With the novel coronavirus in the news, I’ve been receiving a few questions from employers about what considerations they should be making now, just in case the virus spreads within California.  I do not want to sound alarmist, and hesitated in writing this article, but the situation is a reminder for employers to have disaster plans in place, especially here in California.  Here are a few considerations that employers could use to begin a contingency plan if the coronavirus spreads in California:

1. Establish a contingency plan

Employers should develop a natural disaster contingency plan.  A natural disaster plan could be drafted to address a broad range of potential threats, and should consider:

  • Who will make the decision on whether employees should be contacted to remain home?
  • Which positions are essential to business operations that must continue during a disaster?
  • Does the company have a method to contact employees about emergencies?
  • Are records easily obtainable on who the employee would like the employer to contact in the case of an emergency?
  • Does the company have emergency kits and basic supplies if employees must remain on the company’s premises after a disaster?

In addition, ensure that managers are trained on what they can and cannot ask about the employee’s medical status and information.  Employers need to be careful that managers and supervisors do not discriminate against employees based on any perceived disabilities, and that they are not asking for private medical information from employees.

Employers can plan for employee’s absences, but they must be careful about the type of information they seek from the employee to make these plans, in order to  avoid any disability related questions.  The EEOC published a sample form that it suggests employers could circulate to plan for anticipated absenteeism in advance of the risk of a pandemic:


Directions: Answer “yes” to the whole question without specifying the factor that applies to you. Simply check “yes” or “no” at the bottom of the page.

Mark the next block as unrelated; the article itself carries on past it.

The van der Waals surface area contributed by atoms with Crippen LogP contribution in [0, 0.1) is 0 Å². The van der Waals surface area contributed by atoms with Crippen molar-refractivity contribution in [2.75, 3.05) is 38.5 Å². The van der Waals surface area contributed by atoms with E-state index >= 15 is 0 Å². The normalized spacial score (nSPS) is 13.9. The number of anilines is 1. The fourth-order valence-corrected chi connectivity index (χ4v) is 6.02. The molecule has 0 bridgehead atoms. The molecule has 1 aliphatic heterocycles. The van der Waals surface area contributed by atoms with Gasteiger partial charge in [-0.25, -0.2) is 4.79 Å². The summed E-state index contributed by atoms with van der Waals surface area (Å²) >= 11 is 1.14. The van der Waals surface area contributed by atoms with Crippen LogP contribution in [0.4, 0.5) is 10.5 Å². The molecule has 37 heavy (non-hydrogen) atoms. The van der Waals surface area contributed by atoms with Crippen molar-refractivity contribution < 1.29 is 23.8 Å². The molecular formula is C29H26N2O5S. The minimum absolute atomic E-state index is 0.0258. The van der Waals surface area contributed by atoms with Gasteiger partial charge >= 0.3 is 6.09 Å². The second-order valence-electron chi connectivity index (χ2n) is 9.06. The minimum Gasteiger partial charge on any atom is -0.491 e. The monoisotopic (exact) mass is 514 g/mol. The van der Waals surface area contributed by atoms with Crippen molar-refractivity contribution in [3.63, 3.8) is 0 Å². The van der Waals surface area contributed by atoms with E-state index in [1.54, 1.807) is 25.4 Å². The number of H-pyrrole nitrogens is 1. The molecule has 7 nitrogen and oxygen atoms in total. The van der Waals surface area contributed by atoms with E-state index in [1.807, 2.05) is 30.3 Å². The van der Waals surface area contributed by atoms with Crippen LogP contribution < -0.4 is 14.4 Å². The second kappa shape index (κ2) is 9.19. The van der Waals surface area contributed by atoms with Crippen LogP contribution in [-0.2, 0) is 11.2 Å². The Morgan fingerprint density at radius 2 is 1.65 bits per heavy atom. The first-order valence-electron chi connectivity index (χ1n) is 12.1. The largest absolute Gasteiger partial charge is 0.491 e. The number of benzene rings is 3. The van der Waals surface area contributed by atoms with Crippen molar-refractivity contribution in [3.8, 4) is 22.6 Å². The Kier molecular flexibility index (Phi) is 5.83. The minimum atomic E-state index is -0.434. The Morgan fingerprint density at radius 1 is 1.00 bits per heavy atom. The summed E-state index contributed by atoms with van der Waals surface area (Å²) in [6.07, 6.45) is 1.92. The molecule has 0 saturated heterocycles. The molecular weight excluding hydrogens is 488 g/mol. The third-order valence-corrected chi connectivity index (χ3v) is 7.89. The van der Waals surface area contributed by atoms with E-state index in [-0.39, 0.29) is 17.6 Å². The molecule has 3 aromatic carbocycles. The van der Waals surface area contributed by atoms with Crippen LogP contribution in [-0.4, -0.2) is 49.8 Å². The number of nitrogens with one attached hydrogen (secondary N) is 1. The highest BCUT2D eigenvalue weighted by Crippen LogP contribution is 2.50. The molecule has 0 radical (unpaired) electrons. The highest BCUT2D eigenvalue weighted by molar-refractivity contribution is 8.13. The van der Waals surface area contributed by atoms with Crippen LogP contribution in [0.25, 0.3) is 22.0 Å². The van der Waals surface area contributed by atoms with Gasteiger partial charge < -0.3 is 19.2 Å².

In the event of a pandemic, would you be unable to come to work because of any one of the following reasons:

  • If schools or day-care centers were closed, you would need to care for a child;
  • If other services were unavailable, you would need to care for other dependents;
  • If public transport were sporadic or unavailable, you would be unable to travel to work; and/or;
  • If you or a member of your household fall into one of the categories identified by the CDC as being at high risk for serious complications from the pandemic influenza virus, you would be advised by public health authorities not to come to work (e.g., pregnant women; persons with compromised immune systems due to cancer, HIV, history of organ transplant or other medical conditions; persons less than 65 years of age with underlying chronic conditions; or persons over 65).

Answer: YES______ , NO_______

Also see OSHA’s “What Employers Can Do to Protect Workers from Pandemic Influenza.”

OSHA provides specific control and prevention guidance regarding the coronavirus for workers and employers involved in the following industries:

2. Review legal obligations to employees

Employers generally will have to ensure that they are not exposing employees to any known threats, and they must provide reasonable accommodations to employees.

For example, OSHA requires employers to comply with industry-specific safety standards, and its guidance can be helpful in determining what steps employers may need to take when dealing with a natural disaster, such as a pandemic.  OSHA sets forth a general duty obligation on employers, which requires employers to:

  • Keep its workplace free from a hazard
  • The hazard is recognized